(Photo courtesey of @ResilienceRisingVet)


So you want to help end the undeniable racial issues we have in the veterinary industry?

That’s amazing, and we’re so excited to help guide you. After all, we’re about helping ALL women in veterinary medicine level up.

But we’ve got tough news. To ensure we are supporting our non-white sisters in vet med, we have to first look at ourselves as the white woman majority.

Yikes. Usually the solution to racial injustice is to ask WoC what they need, right? Or we ask them to explain racism and how to end it.

If you’ve done that – it’s ok. But let’s work on a new perspective going forward, a perspective that will help you become a true ally.

Awkward? Yes. Necessary? Also yes.

Step 1: Look at a different definition of racism.

If we told you you were racist, that would hurt. You’re kind and compassionate – duh! That’s why you work saving animals.

So when you hear PoC tell you they see racism, you might be quick to dismiss or “whitesplain” their experience.

We hear “racist”, and we think it only means not liking black people and comitting crimes. We get it – that’s what we used to think.

Try this idea of what “racism” means instead:


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Step 2: Stop seeing yourself as an individual… in this context.

We also love to see ourselves as individuals. Yes – you’re unique and you work hard. We are HERE FOR THAT when it comes to building a personal brand, etc.

But for the sake of fixing systemic racism, you’re gonna get lumped in a group. Ew – it’s uncomfortable. But it’s how sociology works.

This might give you a visceral reaction. “I’m not the same as all white people.” “I worked hard to get here.” We get it. But repeat this phrase: I can be an amazingly kind white person and also benefit from a racist system.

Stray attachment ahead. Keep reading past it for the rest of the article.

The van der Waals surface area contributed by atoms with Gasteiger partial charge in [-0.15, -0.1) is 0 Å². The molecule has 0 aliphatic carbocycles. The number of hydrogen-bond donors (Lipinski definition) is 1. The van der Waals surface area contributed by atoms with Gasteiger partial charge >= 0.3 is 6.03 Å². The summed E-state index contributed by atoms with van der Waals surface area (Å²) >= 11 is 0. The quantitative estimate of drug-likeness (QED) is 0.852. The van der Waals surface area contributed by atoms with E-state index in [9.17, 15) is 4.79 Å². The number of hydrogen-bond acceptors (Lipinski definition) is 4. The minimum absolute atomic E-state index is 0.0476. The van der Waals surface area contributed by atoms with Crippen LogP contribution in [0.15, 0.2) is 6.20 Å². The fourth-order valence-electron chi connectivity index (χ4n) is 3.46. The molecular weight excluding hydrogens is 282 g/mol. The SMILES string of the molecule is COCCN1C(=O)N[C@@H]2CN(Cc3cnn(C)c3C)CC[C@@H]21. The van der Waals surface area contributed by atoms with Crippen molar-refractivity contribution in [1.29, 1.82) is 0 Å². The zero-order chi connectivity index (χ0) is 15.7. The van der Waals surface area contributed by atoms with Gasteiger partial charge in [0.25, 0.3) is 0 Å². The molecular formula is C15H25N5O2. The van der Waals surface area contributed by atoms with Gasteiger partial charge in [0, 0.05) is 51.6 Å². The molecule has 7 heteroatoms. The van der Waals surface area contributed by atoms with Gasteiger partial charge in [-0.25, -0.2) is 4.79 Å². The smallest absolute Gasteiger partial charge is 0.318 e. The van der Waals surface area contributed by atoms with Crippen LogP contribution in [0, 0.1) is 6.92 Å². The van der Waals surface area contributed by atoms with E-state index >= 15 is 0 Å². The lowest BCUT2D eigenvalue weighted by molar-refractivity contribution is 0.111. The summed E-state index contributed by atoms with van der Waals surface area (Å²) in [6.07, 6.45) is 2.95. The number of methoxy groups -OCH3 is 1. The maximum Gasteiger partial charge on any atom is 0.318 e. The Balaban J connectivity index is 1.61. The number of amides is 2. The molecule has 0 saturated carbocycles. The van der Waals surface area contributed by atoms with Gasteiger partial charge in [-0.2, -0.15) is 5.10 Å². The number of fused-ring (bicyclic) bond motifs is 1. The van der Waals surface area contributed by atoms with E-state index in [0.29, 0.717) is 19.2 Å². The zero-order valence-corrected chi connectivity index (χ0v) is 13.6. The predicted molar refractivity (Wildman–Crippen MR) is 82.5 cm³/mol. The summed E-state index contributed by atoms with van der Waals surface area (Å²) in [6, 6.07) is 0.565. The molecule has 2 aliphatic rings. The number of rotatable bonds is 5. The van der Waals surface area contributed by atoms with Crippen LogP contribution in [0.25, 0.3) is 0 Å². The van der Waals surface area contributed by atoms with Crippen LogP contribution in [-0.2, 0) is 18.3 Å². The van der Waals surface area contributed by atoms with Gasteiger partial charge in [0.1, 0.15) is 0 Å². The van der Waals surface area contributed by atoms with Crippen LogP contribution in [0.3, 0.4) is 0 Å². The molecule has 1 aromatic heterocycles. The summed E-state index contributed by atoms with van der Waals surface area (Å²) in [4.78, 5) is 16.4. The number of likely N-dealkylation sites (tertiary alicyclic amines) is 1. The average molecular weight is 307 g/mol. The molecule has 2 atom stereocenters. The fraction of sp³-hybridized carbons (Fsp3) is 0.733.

(You can also endure sexism and classism while still benefiting from a racist system. We get that. But set that aside right now).


Step 3: Reconsider phrases like, “We’re all the same!”

This is UNCOMFORTABLE. As white people, we get trained to not see color. We’re taught this as much as we wish pug owners trained their pets to like nail trims.

Unfortunately, thinking we’re all the same makes us think the problem doesn’t exist. Meanwhile, the system that benefits us doesn’t get fixed. That’s why our non-white colleagues continue to suffer.

Try thinking about it like this:


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Step 4: Think about what it means to be white.

Again, it’s going to get uncomfortable! Being an ally is hard, but you’re putting in the work to get there.

Socialization teaches us to ignore our whiteness as white girls. The book White Fragility has a lot of prompts throughout it to help you reflect. (We have been trying hard to find a resource selling the book that benefits black business owners, but haven’t had any luck. Let us know!)

Here are some to consider:

  • Is it possible that because I’m white, there are racial dynamics I don’t see?
  • What age was I when I had my first non-white teacher?
  • Have there been times I let my white friends make racist remarks because no PoC were present?
  • If I’m not open to this, why?

Step 5: Find an accountability partner

We keep saying it: This will be hard, and you are going to want support from another white girl. (Don’t put this on your non-white friends unless they offer first. They have enough going on rn).

Find another woman in veterinary medicine who will:

  • Talk through these tough topics with you
  • Discuss resources, like the ones Danielle listed here, with you
  • Back you up when trolls attack online
  • Call you out IRL or at work when you say something that’s, well, racist

If you don’t know where to find her, check our Veterinary Girl Gang group on FB.

This is just phase 1 of the tough work. We have a lot more to say, and being an ally will require more action-taking at home and in the workplace. Start thinking on what that might look like for you or your veterinary business.


Keep an eye on @Snout.School’s Instagram. We’ll be using that platform to tackle the tough topic of what it means to be white in veterinary medicine.